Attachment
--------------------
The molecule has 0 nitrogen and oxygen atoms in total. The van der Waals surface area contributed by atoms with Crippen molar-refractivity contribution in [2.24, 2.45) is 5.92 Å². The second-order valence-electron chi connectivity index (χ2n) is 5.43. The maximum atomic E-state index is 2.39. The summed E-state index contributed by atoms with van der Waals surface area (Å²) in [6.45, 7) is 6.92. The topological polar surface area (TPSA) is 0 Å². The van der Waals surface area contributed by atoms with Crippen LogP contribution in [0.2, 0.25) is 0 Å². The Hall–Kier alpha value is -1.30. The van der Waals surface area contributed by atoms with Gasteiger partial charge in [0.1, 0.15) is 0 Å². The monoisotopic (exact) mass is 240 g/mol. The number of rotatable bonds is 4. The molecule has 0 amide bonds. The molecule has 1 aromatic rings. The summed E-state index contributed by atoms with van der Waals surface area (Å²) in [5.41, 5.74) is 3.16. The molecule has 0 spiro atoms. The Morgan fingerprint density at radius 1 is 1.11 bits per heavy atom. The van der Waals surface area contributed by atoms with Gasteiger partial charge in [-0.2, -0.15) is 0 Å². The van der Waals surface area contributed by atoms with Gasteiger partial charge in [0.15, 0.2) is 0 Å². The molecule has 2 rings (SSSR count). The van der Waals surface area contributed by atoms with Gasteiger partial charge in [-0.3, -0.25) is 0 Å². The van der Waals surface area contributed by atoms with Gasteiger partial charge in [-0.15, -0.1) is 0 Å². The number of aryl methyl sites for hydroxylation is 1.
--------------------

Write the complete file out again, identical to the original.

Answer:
The molecule has 0 nitrogen and oxygen atoms in total. The van der Waals surface area contributed by atoms with Crippen molar-refractivity contribution in [2.24, 2.45) is 5.92 Å². The second-order valence-electron chi connectivity index (χ2n) is 5.43. The maximum atomic E-state index is 2.39. The summed E-state index contributed by atoms with van der Waals surface area (Å²) in [6.45, 7) is 6.92. The topological polar surface area (TPSA) is 0 Å². The van der Waals surface area contributed by atoms with Crippen LogP contribution in [0.2, 0.25) is 0 Å². The Hall–Kier alpha value is -1.30. The van der Waals surface area contributed by atoms with Gasteiger partial charge in [0.1, 0.15) is 0 Å². The monoisotopic (exact) mass is 240 g/mol. The number of rotatable bonds is 4. The molecule has 0 amide bonds. The molecule has 1 aromatic rings. The summed E-state index contributed by atoms with van der Waals surface area (Å²) in [5.41, 5.74) is 3.16. The molecule has 0 spiro atoms. The Morgan fingerprint density at radius 1 is 1.11 bits per heavy atom. The van der Waals surface area contributed by atoms with Gasteiger partial charge in [-0.2, -0.15) is 0 Å². The van der Waals surface area contributed by atoms with Gasteiger partial charge in [0.15, 0.2) is 0 Å². The molecule has 2 rings (SSSR count). The van der Waals surface area contributed by atoms with Gasteiger partial charge in [-0.3, -0.25) is 0 Å². The van der Waals surface area contributed by atoms with Gasteiger partial charge in [-0.15, -0.1) is 0 Å². The number of aryl methyl sites for hydroxylation is 1.